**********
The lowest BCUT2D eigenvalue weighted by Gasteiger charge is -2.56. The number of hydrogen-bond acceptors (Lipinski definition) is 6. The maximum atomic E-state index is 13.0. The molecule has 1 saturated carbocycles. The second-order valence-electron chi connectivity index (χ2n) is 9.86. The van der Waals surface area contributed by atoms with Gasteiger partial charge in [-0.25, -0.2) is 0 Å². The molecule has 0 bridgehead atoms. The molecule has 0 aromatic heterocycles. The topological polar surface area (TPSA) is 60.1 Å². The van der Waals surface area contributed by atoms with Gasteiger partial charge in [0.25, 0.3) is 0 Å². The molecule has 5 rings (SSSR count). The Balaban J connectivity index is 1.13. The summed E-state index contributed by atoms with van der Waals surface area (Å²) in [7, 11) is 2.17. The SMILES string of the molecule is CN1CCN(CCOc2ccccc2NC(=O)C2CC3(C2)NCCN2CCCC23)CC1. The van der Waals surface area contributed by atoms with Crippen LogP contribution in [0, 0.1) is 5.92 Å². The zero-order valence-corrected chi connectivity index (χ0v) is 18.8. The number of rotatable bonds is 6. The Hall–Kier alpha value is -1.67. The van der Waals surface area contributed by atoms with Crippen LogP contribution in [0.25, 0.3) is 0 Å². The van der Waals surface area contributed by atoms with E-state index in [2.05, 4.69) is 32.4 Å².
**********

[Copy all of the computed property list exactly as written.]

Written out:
The lowest BCUT2D eigenvalue weighted by Gasteiger charge is -2.56. The number of hydrogen-bond acceptors (Lipinski definition) is 6. The maximum atomic E-state index is 13.0. The molecule has 1 saturated carbocycles. The second-order valence-electron chi connectivity index (χ2n) is 9.86. The van der Waals surface area contributed by atoms with Gasteiger partial charge in [-0.25, -0.2) is 0 Å². The molecule has 0 bridgehead atoms. The molecule has 0 aromatic heterocycles. The topological polar surface area (TPSA) is 60.1 Å². The van der Waals surface area contributed by atoms with Gasteiger partial charge in [0.25, 0.3) is 0 Å². The molecule has 5 rings (SSSR count). The Balaban J connectivity index is 1.13. The summed E-state index contributed by atoms with van der Waals surface area (Å²) in [7, 11) is 2.17. The SMILES string of the molecule is CN1CCN(CCOc2ccccc2NC(=O)C2CC3(C2)NCCN2CCCC23)CC1. The van der Waals surface area contributed by atoms with Crippen LogP contribution in [0, 0.1) is 5.92 Å². The zero-order valence-corrected chi connectivity index (χ0v) is 18.8. The number of rotatable bonds is 6. The Hall–Kier alpha value is -1.67. The van der Waals surface area contributed by atoms with Crippen LogP contribution in [0.25, 0.3) is 0 Å². The van der Waals surface area contributed by atoms with E-state index in [2.05, 4.69) is 32.4 Å².